‘Waiting for the Barbarians’ was first written by J.M. Coetzee in 1980, but it is only in recent years that I have started to read Coetzee. Most of Coetzee’s books that I have read so far are searingly honest explorations of self-identity, but this earlier book is quite different. Often described as an ‘allegory’, it has the universality of fantasy, being about nowhere and everywhere. It is set in an isolated town on the frontier of a nameless empire, and narrated by the town’s magistrate, an ageing paternalistic intellectual whose loyalty and moral ‘decency’ is tested by the arrival of ruthless inquisitors from the capital. These utilitarian militarists have a mission to destroy a ‘barbarian uprising’ which, to the extent that it ever exists, is apparently created by their over-confident fear and wilful ignorance.
Like torturers the world over, these people create the very conspiracies they discover. Like many a well-organised civilisation, they are bogged down, harried, and defeated by native peoples able to melt in and out of the wildlands, their highly-trained legions useless against an enemy that has barely confirmed its existence, let alone met their enemies in battle. At the end of the book, the imperial troops have left, and the magistrate, finally restored to the position he lost due to opposing the hopeless war, is left again waiting for the barbarians. It only seems to be he that has the insight to recognise that they will never come, these barbarians – except to the extent that they are already here.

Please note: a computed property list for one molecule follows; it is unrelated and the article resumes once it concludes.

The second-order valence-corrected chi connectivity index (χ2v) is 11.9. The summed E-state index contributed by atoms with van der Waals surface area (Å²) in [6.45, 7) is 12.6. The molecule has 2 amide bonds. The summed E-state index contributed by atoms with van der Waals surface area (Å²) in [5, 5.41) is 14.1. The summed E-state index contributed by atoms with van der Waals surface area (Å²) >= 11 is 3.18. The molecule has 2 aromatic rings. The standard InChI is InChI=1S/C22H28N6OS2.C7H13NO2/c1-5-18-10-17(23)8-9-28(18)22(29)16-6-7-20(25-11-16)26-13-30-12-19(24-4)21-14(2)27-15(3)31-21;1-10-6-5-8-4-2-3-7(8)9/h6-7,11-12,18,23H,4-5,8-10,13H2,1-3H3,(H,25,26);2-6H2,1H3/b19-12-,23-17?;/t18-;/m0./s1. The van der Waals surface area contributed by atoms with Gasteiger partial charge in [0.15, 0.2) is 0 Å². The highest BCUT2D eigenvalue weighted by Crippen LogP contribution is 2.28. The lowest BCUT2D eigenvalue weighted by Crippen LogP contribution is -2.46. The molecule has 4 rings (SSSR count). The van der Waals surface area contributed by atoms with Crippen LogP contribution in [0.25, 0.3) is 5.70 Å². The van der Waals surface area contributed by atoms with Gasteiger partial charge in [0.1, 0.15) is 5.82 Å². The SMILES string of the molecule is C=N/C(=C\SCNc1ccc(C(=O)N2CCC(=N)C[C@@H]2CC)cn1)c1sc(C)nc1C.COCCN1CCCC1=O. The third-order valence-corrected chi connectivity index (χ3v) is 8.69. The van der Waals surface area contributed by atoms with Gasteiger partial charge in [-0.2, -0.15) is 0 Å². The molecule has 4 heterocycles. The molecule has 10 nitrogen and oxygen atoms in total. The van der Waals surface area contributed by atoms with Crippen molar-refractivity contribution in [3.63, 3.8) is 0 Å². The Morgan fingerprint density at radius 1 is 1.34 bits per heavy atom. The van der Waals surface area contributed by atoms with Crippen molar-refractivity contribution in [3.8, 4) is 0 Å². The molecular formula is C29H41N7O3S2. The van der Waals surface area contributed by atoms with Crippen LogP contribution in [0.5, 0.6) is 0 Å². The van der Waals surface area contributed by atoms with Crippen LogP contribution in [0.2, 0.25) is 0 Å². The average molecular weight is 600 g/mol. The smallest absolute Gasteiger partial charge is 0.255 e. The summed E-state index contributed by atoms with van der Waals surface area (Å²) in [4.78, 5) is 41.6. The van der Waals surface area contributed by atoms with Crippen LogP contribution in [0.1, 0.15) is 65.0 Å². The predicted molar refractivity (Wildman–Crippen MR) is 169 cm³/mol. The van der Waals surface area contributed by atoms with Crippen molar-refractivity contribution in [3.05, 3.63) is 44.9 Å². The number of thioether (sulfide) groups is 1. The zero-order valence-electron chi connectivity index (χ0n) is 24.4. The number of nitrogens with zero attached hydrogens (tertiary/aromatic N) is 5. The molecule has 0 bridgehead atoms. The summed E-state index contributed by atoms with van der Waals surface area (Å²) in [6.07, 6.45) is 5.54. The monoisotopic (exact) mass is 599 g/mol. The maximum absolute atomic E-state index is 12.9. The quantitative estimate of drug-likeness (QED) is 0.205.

I don’t think this book is an allegory, because it is not a cloaked account of the Apartheid regime in South Africa or any other specific government. Rather it is a fable that applies to all governments, and more basically, to all egos. By trying to exterminate the Shadow, we strengthen it, both within and beyond ourselves. We all have our frontier towns, and our deserts filled with hidden barbarians. Coetzee’s genius here is not just to recognise and depict this psychological situation, but to avoid setting up an idealised hero in opposition to it. Our nameless magistrate is decent rather than heroic, flawed by dithering and sexual weaknesses, and having no defence against torture beyond his recognition of its self-defeating nature. He is not able to prevent the idiotic excesses of the imperial ego, because he is part of that same empire himself and never denies his role in it. However, like realistic heroes in actual experience, he has insights that place him in some ways outside the crowd, that leave him with little choice but to try to oppose it as best he can.
Though it is already thirty years old, this book has a universal quality that will make it still relevant for millenia. It also has a profound moral quality that, like George Eliot’s, emerges gently from the limitations of the characters that exemplify it. In many ways it is a profound meditation on doubt and confidence, on the metaphysical dogmas of the imperium and the dilemmas of the insightful individual able to stand back from the group.